(i)(a) Advanced Technical paper- . . . 100
marks General (b) Advanced Technical Paper- . . . 100 marks Special.
(c) General Knowledge and . . . 50 marks
Current Affairs (d) Assessment of . . . 75 marks Confidential Reports (ii) (a)
The minimum pass marks in the examination shall be 50% for general candidates
and 45% for Scheduled Castes and Scheduled Tribe candidates." 830 This
rule was interpreted by the concerned Department as requiring the candidates to
secure 50% minimum pass marks for the general candidates and 45% minimum pass
marks for Scheduled Castes and Scheduled Tribes in "each" of the four
subjects or items. The Tribunal has taken the view that the Department was wrong
in so interpreting the Rule and has formed the opinion that on a true
interpretation, the rule requirement as regards securing minimum pass marks in
the examination by the candidates concerned is referable to
"aggregate" marks and not to each of the four subjects or items of
the examination. It has been overlooked by the Tribunal that the 'Rule' does
not employ the expression 'aggregate', and that it is impossible to inject the
said word in the rule in the disguise of interpretation, as it would lead to
absurd results. An illustration will make the 'obvious' point 'more obvious'.
The illustration might be viewed in the scenario of a medical degree
examination. Can one who secures zero, say in surgery, but secures high marks
in the other papers, so that the minimum aggregate standard is attained, be
declared to have passed the examination? Such an interpretation would result in
havoc and have catastrophic consequences. Examining the examination rule in the
present context, the nihilist result is equally conspicuous. Say, a candidate
secures zero in the first paper of 'Advanced Technology (general), or second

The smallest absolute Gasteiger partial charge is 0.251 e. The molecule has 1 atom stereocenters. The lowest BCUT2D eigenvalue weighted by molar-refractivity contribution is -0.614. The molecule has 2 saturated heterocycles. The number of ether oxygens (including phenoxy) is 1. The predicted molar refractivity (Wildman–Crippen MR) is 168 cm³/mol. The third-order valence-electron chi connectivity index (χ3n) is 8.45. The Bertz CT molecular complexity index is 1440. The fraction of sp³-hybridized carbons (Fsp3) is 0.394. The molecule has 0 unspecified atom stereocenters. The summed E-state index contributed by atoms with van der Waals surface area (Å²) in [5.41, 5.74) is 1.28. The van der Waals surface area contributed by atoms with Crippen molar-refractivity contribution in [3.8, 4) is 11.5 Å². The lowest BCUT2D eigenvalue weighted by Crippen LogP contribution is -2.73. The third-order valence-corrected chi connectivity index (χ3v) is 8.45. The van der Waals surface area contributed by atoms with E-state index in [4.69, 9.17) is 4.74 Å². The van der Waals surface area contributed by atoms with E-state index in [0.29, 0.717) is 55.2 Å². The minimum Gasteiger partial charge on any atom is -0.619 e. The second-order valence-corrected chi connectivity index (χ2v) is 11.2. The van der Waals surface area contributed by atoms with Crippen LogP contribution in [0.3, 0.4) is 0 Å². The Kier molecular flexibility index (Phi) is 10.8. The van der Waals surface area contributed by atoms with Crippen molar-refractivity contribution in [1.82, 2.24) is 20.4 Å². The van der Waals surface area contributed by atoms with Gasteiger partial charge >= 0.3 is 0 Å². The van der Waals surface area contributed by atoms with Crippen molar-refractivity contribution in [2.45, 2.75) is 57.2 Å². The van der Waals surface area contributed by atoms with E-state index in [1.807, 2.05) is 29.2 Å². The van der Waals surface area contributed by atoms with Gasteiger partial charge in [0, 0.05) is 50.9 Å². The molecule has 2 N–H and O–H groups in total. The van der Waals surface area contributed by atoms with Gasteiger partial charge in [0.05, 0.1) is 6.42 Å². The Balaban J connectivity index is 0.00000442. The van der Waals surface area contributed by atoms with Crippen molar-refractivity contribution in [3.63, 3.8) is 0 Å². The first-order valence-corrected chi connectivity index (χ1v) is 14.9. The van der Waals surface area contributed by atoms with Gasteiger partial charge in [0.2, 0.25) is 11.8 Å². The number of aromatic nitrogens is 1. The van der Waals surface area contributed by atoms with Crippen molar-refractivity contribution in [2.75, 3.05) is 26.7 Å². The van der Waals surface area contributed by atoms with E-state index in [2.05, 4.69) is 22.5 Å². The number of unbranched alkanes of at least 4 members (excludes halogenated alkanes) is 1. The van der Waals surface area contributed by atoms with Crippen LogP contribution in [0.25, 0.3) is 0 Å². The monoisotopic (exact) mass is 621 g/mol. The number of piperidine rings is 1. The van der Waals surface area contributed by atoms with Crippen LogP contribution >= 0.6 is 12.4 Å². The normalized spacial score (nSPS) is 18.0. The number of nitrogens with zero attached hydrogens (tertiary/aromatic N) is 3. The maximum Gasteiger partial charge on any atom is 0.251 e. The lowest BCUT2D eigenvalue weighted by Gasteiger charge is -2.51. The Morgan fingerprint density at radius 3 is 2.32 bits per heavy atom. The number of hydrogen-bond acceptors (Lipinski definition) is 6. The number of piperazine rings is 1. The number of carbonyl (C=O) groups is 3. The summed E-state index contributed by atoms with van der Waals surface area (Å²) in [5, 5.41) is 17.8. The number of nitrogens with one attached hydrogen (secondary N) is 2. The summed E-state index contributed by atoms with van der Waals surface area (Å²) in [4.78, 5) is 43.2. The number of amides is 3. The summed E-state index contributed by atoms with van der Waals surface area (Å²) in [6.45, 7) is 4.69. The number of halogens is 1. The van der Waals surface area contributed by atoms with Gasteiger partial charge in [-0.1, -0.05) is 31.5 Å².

paper of Advanced Technology (Special), but secures full marks in the rest of
the subjects (or items). He would be securing (0 + 100 + 50 + 75) or (100 + 0 +
50 + 75) (= 225 i.e. 56.25%) minimum passing marks and would be entitled to be
declared as having passed and having become entitled to the out flowing
preferential treatment. Similar would be the outcome also in a case where a
candidate's Confidential Record is bad and he earns no points in that item.
Such an interpretation would thus be self-defeating and lead to absurd results,
and accordingly, would be contrary to well- established canons of construction,
not to speak of a common-sense-oriented approach. Since the rule does not
specify a different passing standard for 'each' subject, the prescribed minimum
passing standard must be the yardstick to apply to each of the subjects or
items. Minimum must mean minimum in each, as much as, minimum in aggregate. The
Tribunal should not have therefore upset the decision of the concerned
Department and imposed on the department the mistaken interpretation propounded
by it. In the result, the decision of the Tribunal must be reversed.
The appeal is, therefore, allowed accordingly.
There will be no order as to costs.
A.P.J. Appeal allowed.